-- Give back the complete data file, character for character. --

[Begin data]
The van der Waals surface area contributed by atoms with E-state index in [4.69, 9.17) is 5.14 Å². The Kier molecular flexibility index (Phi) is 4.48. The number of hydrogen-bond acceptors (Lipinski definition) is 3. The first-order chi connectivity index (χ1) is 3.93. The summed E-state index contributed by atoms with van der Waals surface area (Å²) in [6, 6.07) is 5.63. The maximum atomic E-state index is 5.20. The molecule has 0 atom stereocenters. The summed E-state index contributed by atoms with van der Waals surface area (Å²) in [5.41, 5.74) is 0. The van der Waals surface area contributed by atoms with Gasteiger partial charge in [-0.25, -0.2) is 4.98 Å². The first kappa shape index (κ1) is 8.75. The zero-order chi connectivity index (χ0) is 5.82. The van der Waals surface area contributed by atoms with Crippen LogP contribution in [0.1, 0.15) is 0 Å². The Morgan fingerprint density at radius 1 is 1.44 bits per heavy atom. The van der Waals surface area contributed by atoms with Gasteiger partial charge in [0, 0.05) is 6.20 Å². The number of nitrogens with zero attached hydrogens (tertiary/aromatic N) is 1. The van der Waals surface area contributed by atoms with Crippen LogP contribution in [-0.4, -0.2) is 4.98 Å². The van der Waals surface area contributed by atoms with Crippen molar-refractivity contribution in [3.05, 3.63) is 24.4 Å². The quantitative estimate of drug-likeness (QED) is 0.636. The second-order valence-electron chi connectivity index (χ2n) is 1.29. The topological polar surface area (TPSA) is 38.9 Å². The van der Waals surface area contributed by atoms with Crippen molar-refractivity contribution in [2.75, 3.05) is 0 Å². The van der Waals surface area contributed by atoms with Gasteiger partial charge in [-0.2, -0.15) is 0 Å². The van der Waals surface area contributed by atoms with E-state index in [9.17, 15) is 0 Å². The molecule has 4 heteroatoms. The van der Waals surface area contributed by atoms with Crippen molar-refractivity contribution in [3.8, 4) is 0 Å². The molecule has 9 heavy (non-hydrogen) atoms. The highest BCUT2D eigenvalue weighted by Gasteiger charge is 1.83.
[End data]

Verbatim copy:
The van der Waals surface area contributed by atoms with E-state index in [4.69, 9.17) is 5.14 Å². The Kier molecular flexibility index (Phi) is 4.48. The number of hydrogen-bond acceptors (Lipinski definition) is 3. The first-order chi connectivity index (χ1) is 3.93. The summed E-state index contributed by atoms with van der Waals surface area (Å²) in [6, 6.07) is 5.63. The maximum atomic E-state index is 5.20. The molecule has 0 atom stereocenters. The summed E-state index contributed by atoms with van der Waals surface area (Å²) in [5.41, 5.74) is 0. The van der Waals surface area contributed by atoms with Gasteiger partial charge in [-0.25, -0.2) is 4.98 Å². The first kappa shape index (κ1) is 8.75. The zero-order chi connectivity index (χ0) is 5.82. The van der Waals surface area contributed by atoms with Crippen LogP contribution in [0.1, 0.15) is 0 Å². The Morgan fingerprint density at radius 1 is 1.44 bits per heavy atom. The van der Waals surface area contributed by atoms with Gasteiger partial charge in [0, 0.05) is 6.20 Å². The number of nitrogens with zero attached hydrogens (tertiary/aromatic N) is 1. The van der Waals surface area contributed by atoms with Crippen LogP contribution in [-0.4, -0.2) is 4.98 Å². The van der Waals surface area contributed by atoms with Crippen molar-refractivity contribution in [3.05, 3.63) is 24.4 Å². The quantitative estimate of drug-likeness (QED) is 0.636. The second-order valence-electron chi connectivity index (χ2n) is 1.29. The topological polar surface area (TPSA) is 38.9 Å². The van der Waals surface area contributed by atoms with Crippen molar-refractivity contribution in [2.75, 3.05) is 0 Å². The van der Waals surface area contributed by atoms with Gasteiger partial charge in [-0.2, -0.15) is 0 Å². The van der Waals surface area contributed by atoms with E-state index in [9.17, 15) is 0 Å². The molecule has 4 heteroatoms. The van der Waals surface area contributed by atoms with Crippen molar-refractivity contribution in [3.8, 4) is 0 Å². The molecule has 9 heavy (non-hydrogen) atoms. The highest BCUT2D eigenvalue weighted by Gasteiger charge is 1.83.